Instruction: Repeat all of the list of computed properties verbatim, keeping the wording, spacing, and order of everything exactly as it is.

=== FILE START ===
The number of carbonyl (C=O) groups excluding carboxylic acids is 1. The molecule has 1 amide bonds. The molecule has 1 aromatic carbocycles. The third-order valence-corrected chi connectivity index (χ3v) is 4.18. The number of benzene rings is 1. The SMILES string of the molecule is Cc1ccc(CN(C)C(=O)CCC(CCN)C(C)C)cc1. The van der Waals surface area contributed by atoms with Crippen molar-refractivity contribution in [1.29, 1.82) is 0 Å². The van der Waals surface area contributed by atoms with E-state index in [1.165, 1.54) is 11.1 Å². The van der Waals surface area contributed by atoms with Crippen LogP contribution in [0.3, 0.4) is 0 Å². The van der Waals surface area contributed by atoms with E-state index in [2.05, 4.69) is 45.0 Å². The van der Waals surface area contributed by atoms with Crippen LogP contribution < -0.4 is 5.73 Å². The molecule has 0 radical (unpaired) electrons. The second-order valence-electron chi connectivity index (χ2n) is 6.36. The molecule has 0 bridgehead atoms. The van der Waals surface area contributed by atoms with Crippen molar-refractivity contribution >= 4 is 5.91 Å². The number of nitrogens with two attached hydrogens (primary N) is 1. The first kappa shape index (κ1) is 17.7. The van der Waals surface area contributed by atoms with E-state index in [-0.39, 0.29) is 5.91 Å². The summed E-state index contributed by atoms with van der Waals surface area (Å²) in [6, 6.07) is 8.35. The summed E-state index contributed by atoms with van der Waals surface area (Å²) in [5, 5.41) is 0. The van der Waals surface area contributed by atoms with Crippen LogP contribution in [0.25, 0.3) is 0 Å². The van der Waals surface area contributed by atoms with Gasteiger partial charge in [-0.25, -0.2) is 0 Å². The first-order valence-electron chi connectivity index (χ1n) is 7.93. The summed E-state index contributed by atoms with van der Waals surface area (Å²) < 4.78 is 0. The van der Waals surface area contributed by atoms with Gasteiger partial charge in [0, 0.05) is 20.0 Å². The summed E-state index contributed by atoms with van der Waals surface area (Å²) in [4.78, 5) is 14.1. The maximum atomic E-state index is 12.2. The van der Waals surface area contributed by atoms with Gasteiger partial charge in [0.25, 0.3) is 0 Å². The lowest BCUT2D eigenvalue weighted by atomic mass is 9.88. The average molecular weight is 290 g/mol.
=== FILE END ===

The number of carbonyl (C=O) groups excluding carboxylic acids is 1. The molecule has 1 amide bonds. The molecule has 1 aromatic carbocycles. The third-order valence-corrected chi connectivity index (χ3v) is 4.18. The number of benzene rings is 1. The SMILES string of the molecule is Cc1ccc(CN(C)C(=O)CCC(CCN)C(C)C)cc1. The van der Waals surface area contributed by atoms with Crippen molar-refractivity contribution in [1.29, 1.82) is 0 Å². The van der Waals surface area contributed by atoms with E-state index in [1.165, 1.54) is 11.1 Å². The van der Waals surface area contributed by atoms with Crippen LogP contribution in [0.3, 0.4) is 0 Å². The van der Waals surface area contributed by atoms with E-state index in [2.05, 4.69) is 45.0 Å². The van der Waals surface area contributed by atoms with Crippen LogP contribution < -0.4 is 5.73 Å². The molecule has 0 radical (unpaired) electrons. The second-order valence-electron chi connectivity index (χ2n) is 6.36. The molecule has 0 bridgehead atoms. The van der Waals surface area contributed by atoms with Crippen molar-refractivity contribution >= 4 is 5.91 Å². The number of nitrogens with two attached hydrogens (primary N) is 1. The first kappa shape index (κ1) is 17.7. The van der Waals surface area contributed by atoms with E-state index in [-0.39, 0.29) is 5.91 Å². The summed E-state index contributed by atoms with van der Waals surface area (Å²) in [6, 6.07) is 8.35. The summed E-state index contributed by atoms with van der Waals surface area (Å²) in [5, 5.41) is 0. The van der Waals surface area contributed by atoms with Crippen LogP contribution in [0.25, 0.3) is 0 Å². The van der Waals surface area contributed by atoms with Gasteiger partial charge in [-0.25, -0.2) is 0 Å². The first-order valence-electron chi connectivity index (χ1n) is 7.93. The summed E-state index contributed by atoms with van der Waals surface area (Å²) < 4.78 is 0. The van der Waals surface area contributed by atoms with Gasteiger partial charge in [0, 0.05) is 20.0 Å². The summed E-state index contributed by atoms with van der Waals surface area (Å²) in [4.78, 5) is 14.1. The maximum atomic E-state index is 12.2. The van der Waals surface area contributed by atoms with Gasteiger partial charge in [0.25, 0.3) is 0 Å². The lowest BCUT2D eigenvalue weighted by atomic mass is 9.88. The average molecular weight is 290 g/mol.